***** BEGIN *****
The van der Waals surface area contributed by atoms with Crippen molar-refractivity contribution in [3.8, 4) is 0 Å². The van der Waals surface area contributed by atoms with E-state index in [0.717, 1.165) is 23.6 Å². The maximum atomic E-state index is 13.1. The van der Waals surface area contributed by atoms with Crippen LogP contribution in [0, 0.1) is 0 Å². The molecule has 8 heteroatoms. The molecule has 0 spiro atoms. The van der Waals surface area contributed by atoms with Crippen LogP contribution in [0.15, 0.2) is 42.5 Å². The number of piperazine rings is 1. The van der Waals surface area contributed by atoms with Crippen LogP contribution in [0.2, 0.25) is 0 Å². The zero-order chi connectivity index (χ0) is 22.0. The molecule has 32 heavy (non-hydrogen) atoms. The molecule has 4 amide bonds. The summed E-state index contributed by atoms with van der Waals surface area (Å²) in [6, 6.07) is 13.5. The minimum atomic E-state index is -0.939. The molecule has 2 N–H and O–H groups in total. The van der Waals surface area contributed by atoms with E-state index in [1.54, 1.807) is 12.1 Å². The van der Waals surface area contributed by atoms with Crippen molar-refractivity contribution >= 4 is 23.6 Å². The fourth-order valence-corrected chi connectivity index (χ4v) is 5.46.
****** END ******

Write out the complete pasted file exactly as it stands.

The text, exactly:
The van der Waals surface area contributed by atoms with Crippen molar-refractivity contribution in [3.8, 4) is 0 Å². The van der Waals surface area contributed by atoms with E-state index in [0.717, 1.165) is 23.6 Å². The maximum atomic E-state index is 13.1. The van der Waals surface area contributed by atoms with Crippen LogP contribution in [0, 0.1) is 0 Å². The molecule has 8 heteroatoms. The molecule has 0 spiro atoms. The van der Waals surface area contributed by atoms with Crippen LogP contribution in [0.15, 0.2) is 42.5 Å². The number of piperazine rings is 1. The van der Waals surface area contributed by atoms with Crippen LogP contribution in [0.2, 0.25) is 0 Å². The zero-order chi connectivity index (χ0) is 22.0. The molecule has 32 heavy (non-hydrogen) atoms. The molecule has 4 amide bonds. The summed E-state index contributed by atoms with van der Waals surface area (Å²) in [6, 6.07) is 13.5. The minimum atomic E-state index is -0.939. The molecule has 2 N–H and O–H groups in total. The van der Waals surface area contributed by atoms with E-state index in [1.54, 1.807) is 12.1 Å². The van der Waals surface area contributed by atoms with Crippen molar-refractivity contribution >= 4 is 23.6 Å². The fourth-order valence-corrected chi connectivity index (χ4v) is 5.46.